How much will you earn if your $1,000 investment pays a return of 6% annually in 10 years? Well, a future value of money calculator can help you figure that out.
Future value is an everyday equation used in financial analysis. It can be as simple as calculating a rate of simple interest on an investment, but it can also involve accounting for compound interest, inflation, and other variables. Individual investors can use future value calculations to analyze investment decisions and decide where they’d like to put their money. Institutional investors and banks have teams of analysts that create complicated spreadsheets to do the same thing, analyzing every micro-transaction for future profitability.
Defining the Future Value of Money
Future value (FV) is a financial equation that looks at the present value (PV) of your investment and predicts what that investment will be worth in the future. In order to calculate FV, at a minimum you’ll need:
- The present value (PV) of your investment
- The rate (r) of interest on your investment
- The time (t) that you’ll leave your investment to appreciate
You’ll also need to know whether your investment will generate simple or compound interest. With simple interest, your interest payment is calculated solely on the starting value of your investment. With compound interest, your interest payment is recalculated to earn interest on your starting value, plus any interest earned earlier.
For example, let’s consider your $1,000 investment that we started this article with:
- At 6% annual interest, after the first year the future value of your investment is $1000 + ($1000 x .06) = $1060.
- The second year, simple and compounding interest diverge:
- Simple interest means adding another simple $60. $1000 + ($1000 x .06 x 2 years) = $1120
- Compound interest means recalculating the new interest based on last year’s earnings. $1060 + ($1060 x .06) = $1123
- After 10 years your future value looks very different depending if you receive simple or compounding interest:
- Simple interest after 10 years: $1600.00
- Compound interest after 10 years: $1790.85
If you’re interested in looking at the formulas for simple and compound interest when calculating future value, Accounting for Dummies has a great explainer. On the other hand, if you’re ready to not do any more math, there are calculators that can find future value for you!
Future Value of Money Calculators Do the Job for You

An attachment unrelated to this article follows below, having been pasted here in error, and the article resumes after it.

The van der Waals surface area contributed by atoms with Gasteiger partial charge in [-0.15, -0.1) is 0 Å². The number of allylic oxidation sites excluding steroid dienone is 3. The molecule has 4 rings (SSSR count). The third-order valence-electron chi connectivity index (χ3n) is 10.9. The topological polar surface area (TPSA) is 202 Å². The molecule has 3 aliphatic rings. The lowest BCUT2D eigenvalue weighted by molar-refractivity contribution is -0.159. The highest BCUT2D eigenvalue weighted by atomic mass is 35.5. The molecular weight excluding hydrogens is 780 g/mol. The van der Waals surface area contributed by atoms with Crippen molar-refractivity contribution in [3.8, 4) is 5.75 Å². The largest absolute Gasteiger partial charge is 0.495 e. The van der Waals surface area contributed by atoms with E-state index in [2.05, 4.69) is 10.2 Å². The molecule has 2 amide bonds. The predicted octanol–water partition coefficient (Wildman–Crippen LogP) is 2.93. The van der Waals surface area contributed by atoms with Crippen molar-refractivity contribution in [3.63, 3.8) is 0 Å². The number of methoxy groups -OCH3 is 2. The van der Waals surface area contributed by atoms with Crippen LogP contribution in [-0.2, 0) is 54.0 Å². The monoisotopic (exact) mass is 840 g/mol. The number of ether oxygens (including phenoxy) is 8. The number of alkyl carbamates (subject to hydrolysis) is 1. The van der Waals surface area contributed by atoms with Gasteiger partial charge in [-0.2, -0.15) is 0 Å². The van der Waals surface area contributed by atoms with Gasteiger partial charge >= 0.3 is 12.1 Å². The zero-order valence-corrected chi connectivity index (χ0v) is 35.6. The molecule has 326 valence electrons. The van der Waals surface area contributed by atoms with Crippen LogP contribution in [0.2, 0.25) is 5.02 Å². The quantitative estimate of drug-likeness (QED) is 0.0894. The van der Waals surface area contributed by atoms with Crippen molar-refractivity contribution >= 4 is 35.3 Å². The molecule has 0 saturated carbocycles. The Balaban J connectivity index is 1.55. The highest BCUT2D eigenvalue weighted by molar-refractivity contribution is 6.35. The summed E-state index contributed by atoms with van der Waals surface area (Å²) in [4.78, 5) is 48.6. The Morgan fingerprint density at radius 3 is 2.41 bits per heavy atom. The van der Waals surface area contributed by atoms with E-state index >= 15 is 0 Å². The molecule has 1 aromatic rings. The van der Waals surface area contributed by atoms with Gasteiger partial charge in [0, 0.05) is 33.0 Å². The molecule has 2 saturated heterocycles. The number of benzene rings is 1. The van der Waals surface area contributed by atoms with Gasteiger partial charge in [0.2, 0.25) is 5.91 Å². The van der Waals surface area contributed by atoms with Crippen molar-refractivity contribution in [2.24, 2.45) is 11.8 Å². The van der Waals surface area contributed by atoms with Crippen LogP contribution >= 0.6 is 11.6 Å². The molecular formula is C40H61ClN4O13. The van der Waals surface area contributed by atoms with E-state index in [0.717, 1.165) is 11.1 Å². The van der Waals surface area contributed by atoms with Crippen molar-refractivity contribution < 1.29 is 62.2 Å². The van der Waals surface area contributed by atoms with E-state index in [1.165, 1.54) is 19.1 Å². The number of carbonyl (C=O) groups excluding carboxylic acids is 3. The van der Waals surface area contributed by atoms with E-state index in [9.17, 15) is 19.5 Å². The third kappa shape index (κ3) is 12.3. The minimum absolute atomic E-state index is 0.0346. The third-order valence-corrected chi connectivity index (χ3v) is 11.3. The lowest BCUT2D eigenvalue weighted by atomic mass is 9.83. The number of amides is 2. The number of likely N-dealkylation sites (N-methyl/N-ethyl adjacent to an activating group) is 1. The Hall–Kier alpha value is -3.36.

If you went cross-eyed from looking at the math behind future value, the good news is there are calculators that can do the work for you. As long as you know your present value, interest rate, and time, free calculators are available across the web. Financial Mentor makes one of the most intuitive and usable future value calculators on the internet, and it’s free to use.
When you’re using web resources, make sure you verify whether the calculator is using simple or compound interest when doing its calculations. As you can see in the example above, it makes a big difference when you’re evaluating an investment.
Also, take care to note the terms of your investment. Most investments compound annually, but occasionally you’ll see bi-annual or monthly interest payments. When calculating future value, the amount of time it takes to receive a payment doesn’t matter. The important thing is how many payments you’ll receive and what the interest rate is for each payment.
Creating Custom Future Value Formulas Using Microsoft Excel
Microsoft Excel makes it easy to calculate future value using the future value formula. It also allows some flexibility for customizing the formula to your needs, and it’s more robust than an online calculator. Using an Excel formula means you can also integrate it with other financial data that you might already have in a spreadsheet. The Excel formula also allows you to factor in outside payments or adjustments each month. If you’re new to Excel, Exceljet has a great tutorial for creating a future value formula.
Inflation vs. Future Value: Determining If Your Asset Will Appreciate
Future value formulas don’t account for inflation, and inflation reduces the spending power of your future investment. For one Slate editorialist, the thought of losing out to inflation is enough to advocate against savings and for spending everything you earn.
The key here is to remember compound interest and invest in ways that your money will grow itself over time. In “Compound Interest vs. Inflation,” Trent Hamm explains how to use future value calculations to make wise savings and investment decisions that counteract inflation. Using and understanding the future value of money and compound interest is the key to investing that builds wealth, and it could make all the difference to your long-term financial success.